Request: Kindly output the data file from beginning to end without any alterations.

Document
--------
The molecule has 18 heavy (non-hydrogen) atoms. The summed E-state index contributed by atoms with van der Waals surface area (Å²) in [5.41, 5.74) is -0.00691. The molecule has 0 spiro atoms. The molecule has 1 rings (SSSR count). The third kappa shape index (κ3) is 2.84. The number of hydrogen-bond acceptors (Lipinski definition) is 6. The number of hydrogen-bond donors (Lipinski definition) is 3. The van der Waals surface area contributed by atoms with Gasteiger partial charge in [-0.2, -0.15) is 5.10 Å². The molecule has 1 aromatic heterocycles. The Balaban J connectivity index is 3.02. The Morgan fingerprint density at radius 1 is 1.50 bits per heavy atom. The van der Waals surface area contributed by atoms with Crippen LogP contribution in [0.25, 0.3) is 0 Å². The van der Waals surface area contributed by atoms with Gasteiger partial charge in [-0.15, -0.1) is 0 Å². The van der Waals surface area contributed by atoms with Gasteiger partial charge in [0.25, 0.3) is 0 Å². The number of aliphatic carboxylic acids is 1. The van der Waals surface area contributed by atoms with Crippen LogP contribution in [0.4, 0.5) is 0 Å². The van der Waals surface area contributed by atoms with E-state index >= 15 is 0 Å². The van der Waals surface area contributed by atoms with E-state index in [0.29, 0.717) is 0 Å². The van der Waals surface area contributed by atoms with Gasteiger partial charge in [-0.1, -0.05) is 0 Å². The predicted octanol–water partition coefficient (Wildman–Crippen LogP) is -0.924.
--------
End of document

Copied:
The molecule has 18 heavy (non-hydrogen) atoms. The summed E-state index contributed by atoms with van der Waals surface area (Å²) in [5.41, 5.74) is -0.00691. The molecule has 0 spiro atoms. The molecule has 1 rings (SSSR count). The third kappa shape index (κ3) is 2.84. The number of hydrogen-bond acceptors (Lipinski definition) is 6. The number of hydrogen-bond donors (Lipinski definition) is 3. The van der Waals surface area contributed by atoms with Gasteiger partial charge in [-0.2, -0.15) is 5.10 Å². The molecule has 1 aromatic heterocycles. The Balaban J connectivity index is 3.02. The Morgan fingerprint density at radius 1 is 1.50 bits per heavy atom. The van der Waals surface area contributed by atoms with Crippen LogP contribution in [0.25, 0.3) is 0 Å². The van der Waals surface area contributed by atoms with Gasteiger partial charge in [-0.15, -0.1) is 0 Å². The van der Waals surface area contributed by atoms with Gasteiger partial charge in [0.25, 0.3) is 0 Å². The number of aliphatic carboxylic acids is 1. The van der Waals surface area contributed by atoms with Crippen LogP contribution in [0.4, 0.5) is 0 Å². The van der Waals surface area contributed by atoms with E-state index >= 15 is 0 Å². The van der Waals surface area contributed by atoms with E-state index in [0.29, 0.717) is 0 Å². The van der Waals surface area contributed by atoms with Gasteiger partial charge in [-0.1, -0.05) is 0 Å². The predicted octanol–water partition coefficient (Wildman–Crippen LogP) is -0.924.